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Glory in a Glass

Some men dream of riches. Some men dream of fame. Tom Klein dreams of capturing magic in a single glass of wine.
Paul Chutkow
From the Print Edition:
Tiger Woods, May/June 2008

(continued from page 1)

After completing his MBA, Klein went to work in the San Francisco office of McKinsey & Company, the international management consulting group. There, destiny extended a hand: Klein and a group of fellow consultants were sent to Sonoma County to study the Rodney Strong Vineyards, headquartered just outside the town of Healdsburg.

The winery had a colorful history. Rodney Strong, its founder and guiding spirit, was an adventurous and gifted creator. He grew up in the Pacific Northwest, starred in football, basketball and track, and then moved to New York, where he studied dance with George Balanchine and Martha Graham. From there, he became a successful dancer and choreographer in Paris and New York. In the early 1950s, Strong married a lovely dancer named Charlotte Ann Winson, and they danced together onstage throughout the 1950s. But Strong and Winson realized they couldn't dance professionally forever, so they moved to Northern California and went into the wine business, just as it was starting to boom. By 1970, they were running two operations in Sonoma Country: Windsor Vineyards, primarily a mail-order house, and Sonoma Vineyards, which would later be renamed their own signature winery, Rodney Strong Vineyards.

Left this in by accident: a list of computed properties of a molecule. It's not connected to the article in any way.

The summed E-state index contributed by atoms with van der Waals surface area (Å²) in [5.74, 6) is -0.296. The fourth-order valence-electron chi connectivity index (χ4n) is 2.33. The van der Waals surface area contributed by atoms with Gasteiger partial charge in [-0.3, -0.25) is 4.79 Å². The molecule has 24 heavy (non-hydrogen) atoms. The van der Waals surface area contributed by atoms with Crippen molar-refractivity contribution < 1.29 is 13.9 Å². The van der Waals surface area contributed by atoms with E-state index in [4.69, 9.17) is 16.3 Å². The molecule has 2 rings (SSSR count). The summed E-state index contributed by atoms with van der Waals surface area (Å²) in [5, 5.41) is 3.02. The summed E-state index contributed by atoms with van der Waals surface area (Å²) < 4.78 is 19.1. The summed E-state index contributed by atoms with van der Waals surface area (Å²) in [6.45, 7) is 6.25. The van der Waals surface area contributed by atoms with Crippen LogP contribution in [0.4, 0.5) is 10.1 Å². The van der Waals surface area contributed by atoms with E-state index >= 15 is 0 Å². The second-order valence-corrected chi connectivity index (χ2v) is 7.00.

During his work for McKinsey, Klein met with Strong and his winemaker, Rick Sayre. Klein was impressed by both men, and believed their winery had enormous potential and could one day become one of the true jewels of California wine. Nonetheless, when the McKinsey group finished its study, Klein said good-bye to Healdsburg and figured that was that.

In 1984, Klein's family bought an international trading company that specialized in agricultural products, and Klein left McKinsey to run it. Suddenly he was free to be entrepreneurial and creative. "We were traders," Klein explains. "We sold dried, edible beans, peas, lentils and the like. We also started a California dried fruit and nut export business, and we ended up exporting California almonds all around the world." Klein and his team also spotted a promising new market: gourmet coffee. "We created a gourmet green coffee business. In the early days we were the largest supplier to Starbucks—until Starbucks hired our trader to go to work for them. That sort of put an end to our green coffee business."

Then, in 1989, Klein got a surprise call from some friends in Stockton—Rodney Strong Vineyards was up for sale. By this time, Strong and Winson had sold their winery and it had passed through several owners, finally landing with the Guinness beverage group. But Guinness had decided to divest its wine holdings to focus on its beer and spirits businesses. The callers told Klein that a group of investors was coming together to buy the Rodney Strong operation, along with Windsor Vineyards. Might Klein and his family be interested in a piece of the action?